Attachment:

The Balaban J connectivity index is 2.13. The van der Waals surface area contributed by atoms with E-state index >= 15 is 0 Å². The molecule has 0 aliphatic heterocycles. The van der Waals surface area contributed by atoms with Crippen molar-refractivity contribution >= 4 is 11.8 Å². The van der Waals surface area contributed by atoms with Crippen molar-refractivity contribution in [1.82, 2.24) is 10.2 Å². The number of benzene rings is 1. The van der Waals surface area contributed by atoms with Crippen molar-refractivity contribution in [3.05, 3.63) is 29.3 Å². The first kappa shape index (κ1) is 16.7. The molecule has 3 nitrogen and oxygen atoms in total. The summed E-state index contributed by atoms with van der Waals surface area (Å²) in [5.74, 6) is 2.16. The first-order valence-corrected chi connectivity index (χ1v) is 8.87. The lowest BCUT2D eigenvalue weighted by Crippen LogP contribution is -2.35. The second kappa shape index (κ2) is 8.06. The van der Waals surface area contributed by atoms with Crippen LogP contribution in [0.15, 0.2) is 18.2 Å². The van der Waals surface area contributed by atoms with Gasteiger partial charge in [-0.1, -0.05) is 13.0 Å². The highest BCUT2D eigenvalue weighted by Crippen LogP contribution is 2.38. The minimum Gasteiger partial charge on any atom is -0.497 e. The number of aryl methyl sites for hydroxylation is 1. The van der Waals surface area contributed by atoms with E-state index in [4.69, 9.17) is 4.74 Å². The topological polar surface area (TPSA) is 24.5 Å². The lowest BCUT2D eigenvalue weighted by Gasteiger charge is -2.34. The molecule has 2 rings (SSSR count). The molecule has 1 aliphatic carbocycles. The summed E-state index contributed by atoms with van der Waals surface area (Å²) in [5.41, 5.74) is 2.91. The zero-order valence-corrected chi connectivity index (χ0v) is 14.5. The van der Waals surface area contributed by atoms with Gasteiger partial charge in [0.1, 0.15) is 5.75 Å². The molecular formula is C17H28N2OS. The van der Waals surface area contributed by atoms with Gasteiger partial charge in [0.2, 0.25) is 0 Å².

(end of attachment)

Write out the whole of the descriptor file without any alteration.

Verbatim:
The Balaban J connectivity index is 2.13. The van der Waals surface area contributed by atoms with E-state index >= 15 is 0 Å². The molecule has 0 aliphatic heterocycles. The van der Waals surface area contributed by atoms with Crippen molar-refractivity contribution >= 4 is 11.8 Å². The van der Waals surface area contributed by atoms with Crippen molar-refractivity contribution in [1.82, 2.24) is 10.2 Å². The number of benzene rings is 1. The van der Waals surface area contributed by atoms with Crippen molar-refractivity contribution in [3.05, 3.63) is 29.3 Å². The first kappa shape index (κ1) is 16.7. The molecule has 3 nitrogen and oxygen atoms in total. The summed E-state index contributed by atoms with van der Waals surface area (Å²) in [5.74, 6) is 2.16. The first-order valence-corrected chi connectivity index (χ1v) is 8.87. The lowest BCUT2D eigenvalue weighted by Crippen LogP contribution is -2.35. The second kappa shape index (κ2) is 8.06. The van der Waals surface area contributed by atoms with Crippen LogP contribution in [0.15, 0.2) is 18.2 Å². The van der Waals surface area contributed by atoms with Gasteiger partial charge in [-0.1, -0.05) is 13.0 Å². The highest BCUT2D eigenvalue weighted by Crippen LogP contribution is 2.38. The minimum Gasteiger partial charge on any atom is -0.497 e. The number of aryl methyl sites for hydroxylation is 1. The van der Waals surface area contributed by atoms with E-state index in [4.69, 9.17) is 4.74 Å². The topological polar surface area (TPSA) is 24.5 Å². The lowest BCUT2D eigenvalue weighted by Gasteiger charge is -2.34. The molecule has 2 rings (SSSR count). The molecule has 1 aliphatic carbocycles. The summed E-state index contributed by atoms with van der Waals surface area (Å²) in [5.41, 5.74) is 2.91. The zero-order valence-corrected chi connectivity index (χ0v) is 14.5. The van der Waals surface area contributed by atoms with Gasteiger partial charge in [0.1, 0.15) is 5.75 Å². The molecular formula is C17H28N2OS. The van der Waals surface area contributed by atoms with Gasteiger partial charge in [0.2, 0.25) is 0 Å².